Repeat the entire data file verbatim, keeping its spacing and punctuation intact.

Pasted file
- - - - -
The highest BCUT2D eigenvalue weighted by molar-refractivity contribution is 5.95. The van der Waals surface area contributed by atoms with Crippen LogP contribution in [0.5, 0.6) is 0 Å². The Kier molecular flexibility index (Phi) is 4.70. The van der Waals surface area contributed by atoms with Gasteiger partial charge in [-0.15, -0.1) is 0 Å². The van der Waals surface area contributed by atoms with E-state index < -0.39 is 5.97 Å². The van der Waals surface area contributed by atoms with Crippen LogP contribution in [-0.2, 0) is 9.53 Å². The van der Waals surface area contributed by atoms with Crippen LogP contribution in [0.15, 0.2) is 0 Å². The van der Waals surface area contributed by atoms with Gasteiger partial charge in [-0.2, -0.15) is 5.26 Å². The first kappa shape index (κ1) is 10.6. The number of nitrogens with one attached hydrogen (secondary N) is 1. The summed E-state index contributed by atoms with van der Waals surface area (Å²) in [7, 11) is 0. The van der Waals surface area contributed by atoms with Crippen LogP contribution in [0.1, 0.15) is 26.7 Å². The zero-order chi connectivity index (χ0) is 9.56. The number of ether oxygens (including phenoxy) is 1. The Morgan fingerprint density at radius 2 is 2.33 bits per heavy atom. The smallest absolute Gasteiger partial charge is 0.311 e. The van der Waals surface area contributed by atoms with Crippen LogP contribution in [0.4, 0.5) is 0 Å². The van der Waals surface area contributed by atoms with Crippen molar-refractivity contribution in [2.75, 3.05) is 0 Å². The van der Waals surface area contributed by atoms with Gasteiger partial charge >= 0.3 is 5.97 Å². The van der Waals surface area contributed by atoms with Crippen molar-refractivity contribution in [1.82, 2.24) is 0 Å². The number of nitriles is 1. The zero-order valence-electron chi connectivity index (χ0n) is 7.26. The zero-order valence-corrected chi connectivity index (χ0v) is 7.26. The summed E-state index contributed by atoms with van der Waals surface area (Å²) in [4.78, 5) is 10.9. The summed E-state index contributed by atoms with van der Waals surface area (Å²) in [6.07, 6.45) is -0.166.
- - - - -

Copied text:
The highest BCUT2D eigenvalue weighted by molar-refractivity contribution is 5.95. The van der Waals surface area contributed by atoms with Crippen LogP contribution in [0.5, 0.6) is 0 Å². The Kier molecular flexibility index (Phi) is 4.70. The van der Waals surface area contributed by atoms with Gasteiger partial charge in [-0.15, -0.1) is 0 Å². The van der Waals surface area contributed by atoms with E-state index < -0.39 is 5.97 Å². The van der Waals surface area contributed by atoms with Crippen LogP contribution in [-0.2, 0) is 9.53 Å². The van der Waals surface area contributed by atoms with Crippen LogP contribution in [0.15, 0.2) is 0 Å². The van der Waals surface area contributed by atoms with Gasteiger partial charge in [-0.2, -0.15) is 5.26 Å². The first kappa shape index (κ1) is 10.6. The number of nitrogens with one attached hydrogen (secondary N) is 1. The summed E-state index contributed by atoms with van der Waals surface area (Å²) in [7, 11) is 0. The van der Waals surface area contributed by atoms with Crippen LogP contribution in [0.1, 0.15) is 26.7 Å². The zero-order chi connectivity index (χ0) is 9.56. The number of ether oxygens (including phenoxy) is 1. The Morgan fingerprint density at radius 2 is 2.33 bits per heavy atom. The smallest absolute Gasteiger partial charge is 0.311 e. The van der Waals surface area contributed by atoms with Crippen LogP contribution in [0.4, 0.5) is 0 Å². The van der Waals surface area contributed by atoms with Crippen molar-refractivity contribution in [2.75, 3.05) is 0 Å². The van der Waals surface area contributed by atoms with Gasteiger partial charge >= 0.3 is 5.97 Å². The van der Waals surface area contributed by atoms with Crippen molar-refractivity contribution in [1.82, 2.24) is 0 Å². The number of nitriles is 1. The zero-order valence-electron chi connectivity index (χ0n) is 7.26. The zero-order valence-corrected chi connectivity index (χ0v) is 7.26. The summed E-state index contributed by atoms with van der Waals surface area (Å²) in [4.78, 5) is 10.9. The summed E-state index contributed by atoms with van der Waals surface area (Å²) in [6.07, 6.45) is -0.166.